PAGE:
One Italian Summer by Rebecca Serle

If your mother is the love of your life, what does that make your husband?

– Rebecca Serle, “One Italian Summer”

Review:

After reading In Five Years by the same author and enjoying it immensely, I had some high hopes for this book. I shouldn’t have. In part, this book was a victim of my expectations and in part, it was, subjectively, a bit of a hot mess.

One Italian Summer starts out just after the death of Katy’s mother, Carol. Katy still thinks of Carol as not only her mother, but her best friend, and the absolute love her life. But, as the novel asks, when the love of your life is your mother, what does that make your husband?

Katy’s husband, Eric, is nothing but supportive of Katy in her grief, even when Katy leaves him and her father, who is still reeling in his own depressive stupor, to take a solo trip to Italy for two weeks. Katy and Carol had been planning to go together, so when Katy arrives in Positano, Italy, alone, she is surprised to see someone very familiar. Almost immediately after entering Hotel Poseidon, Katy sees her mother, Carol, exactly as she was at 30 years old, when she had gone on a similar trip alone to find herself. Now Katy has the opportunity to meet this woman that she is convinced is somehow her mother in a completely different way than she knew her before. But not all of it will be sunshine and daisies.

So, I’ve already said that I disliked this book. I’m certainly not against the time travel trope (here’s looking at you, Outlander). It can be done well, and this had potential. What I hated most was, well, Katy. She was completely flat. Her grief didn’t feel real to me. Her insane devotion to her mother didn’t feel real to me. Her shock at discovering that her mother was a person before she became “Katy’s mother” didn’t feel real either. However, Katy did feel juvenile, selfish, and naïve.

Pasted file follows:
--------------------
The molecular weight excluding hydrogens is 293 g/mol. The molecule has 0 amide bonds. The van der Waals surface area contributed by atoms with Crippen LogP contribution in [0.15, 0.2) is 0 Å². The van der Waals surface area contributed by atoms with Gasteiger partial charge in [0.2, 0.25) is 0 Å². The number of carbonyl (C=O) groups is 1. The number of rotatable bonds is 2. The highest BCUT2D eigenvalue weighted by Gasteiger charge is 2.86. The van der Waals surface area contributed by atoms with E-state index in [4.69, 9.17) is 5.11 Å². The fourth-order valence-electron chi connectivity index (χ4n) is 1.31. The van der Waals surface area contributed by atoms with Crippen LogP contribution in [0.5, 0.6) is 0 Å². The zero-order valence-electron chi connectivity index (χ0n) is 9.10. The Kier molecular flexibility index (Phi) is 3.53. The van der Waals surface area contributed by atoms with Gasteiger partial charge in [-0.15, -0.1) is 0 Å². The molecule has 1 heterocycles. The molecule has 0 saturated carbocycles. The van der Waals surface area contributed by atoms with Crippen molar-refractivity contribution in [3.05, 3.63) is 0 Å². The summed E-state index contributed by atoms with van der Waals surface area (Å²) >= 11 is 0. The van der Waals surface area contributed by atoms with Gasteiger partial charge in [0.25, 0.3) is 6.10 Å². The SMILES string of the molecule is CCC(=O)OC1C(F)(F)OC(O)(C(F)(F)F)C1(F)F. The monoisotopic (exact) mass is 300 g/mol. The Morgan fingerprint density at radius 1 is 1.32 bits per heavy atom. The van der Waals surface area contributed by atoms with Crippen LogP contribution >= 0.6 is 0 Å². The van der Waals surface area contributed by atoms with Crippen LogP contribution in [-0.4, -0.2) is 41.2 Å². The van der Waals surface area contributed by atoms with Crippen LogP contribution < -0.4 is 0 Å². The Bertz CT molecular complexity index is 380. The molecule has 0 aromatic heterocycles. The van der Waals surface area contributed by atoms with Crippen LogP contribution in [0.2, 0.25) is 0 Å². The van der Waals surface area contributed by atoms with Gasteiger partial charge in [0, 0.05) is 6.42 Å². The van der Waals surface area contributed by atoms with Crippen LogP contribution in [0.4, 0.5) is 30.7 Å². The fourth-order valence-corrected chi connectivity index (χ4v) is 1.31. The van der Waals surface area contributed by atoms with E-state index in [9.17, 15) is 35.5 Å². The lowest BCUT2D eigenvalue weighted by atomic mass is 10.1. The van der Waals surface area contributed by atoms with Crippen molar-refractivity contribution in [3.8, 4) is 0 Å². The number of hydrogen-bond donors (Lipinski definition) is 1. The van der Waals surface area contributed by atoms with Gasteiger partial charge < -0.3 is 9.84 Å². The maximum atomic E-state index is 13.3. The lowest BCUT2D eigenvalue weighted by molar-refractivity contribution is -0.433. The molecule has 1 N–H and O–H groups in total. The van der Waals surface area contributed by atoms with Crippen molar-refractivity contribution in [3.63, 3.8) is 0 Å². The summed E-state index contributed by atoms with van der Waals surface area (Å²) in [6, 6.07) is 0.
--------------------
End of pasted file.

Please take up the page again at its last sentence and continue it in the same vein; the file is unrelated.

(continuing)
I can live with a character I don’t like. Heck, some characters are meant to be unlikable. I don’t think that was the intention with Katy though. It all went completely downhill when Katy met Adam at the hotel and then proceeded to spend ALL of her time with this new man, conveniently forgetting that she had a husband who she had been unspeakably cruel to when she left the country. I don’t feel like Katy earned the lessons she learned and the lack of consequences for what happened in Italy (in multiple points with multiple characters) meant that the book crash landed and sort of limped on home.

It wasn’t a dumpster fire, I guess, but it wasn’t great either. So many things about this book didn’t make sense. It also wound up sneaking in my most hated trope, but I’ll leave that vague as to avoid spoilers. Overall, the first book I read by this author might be in my top five reads of the year so far, but this one has likely earned a spot on my top five worst list.

“History, memory is by definition fiction. Once an event is no longer present, but remembered, it is narrative. And we can choose the narratives we tell—about our own lives, our own stories, our own relationships. We can choose the chapters we give meaning.”

– Rebecca Serle, “One Italian Summer”

Pros:

  • Beautiful descriptions of scenery.
  • Interesting mother figure who becomes her own character beyond her daughter’s memories.

Cons:

  • Plot feels sloppy. No one pays for anything and there are several places where things don’t feel real.
  • The co-dependency Katy feels for her mother comes across as juvenile and creepy, and not genuine at all.
  • There is little to no emotional reckoning with the fact that Katy is married and has feelings for another man or consequences for how she treats her husband.
  • Emotionally distant main character who is difficult to connect to because I never felt her grief or her love.

Rating:

  • ⭐⭐

“I hope you walk through the world knowing your value. I hope you find a passion–something you love, something that lights you up inside. I hope you find the peace and confidence it takes to trust where your path leads. Remember it is only yours. Others can wave and cheer, but no one can give you directions. They have not been where you are going. I hope you will understand someday that just because you become a mother doesn’t mean you stop becoming a woman. And above all else, I hope you know that even if you can’t see me, I am always with you.”

– Rebecca Serle, “One Italian Summer”

Recommended For:

  • People who enjoy the time travel trope.
  • Those who wish they could rediscover a relative in a new light.
  • Anyone who really wants to go to Italy but has never been.

Books to Read if You Loved One Italian Summer:

Let’s Discuss! (Pick a question and drop a comment with your reply!)

  • What is one literature trope that you genuinely cannot stand?
  • What was your favorite thing about the 90s?
  • If you could go on a solo two week trip to any country, where would you go and why?

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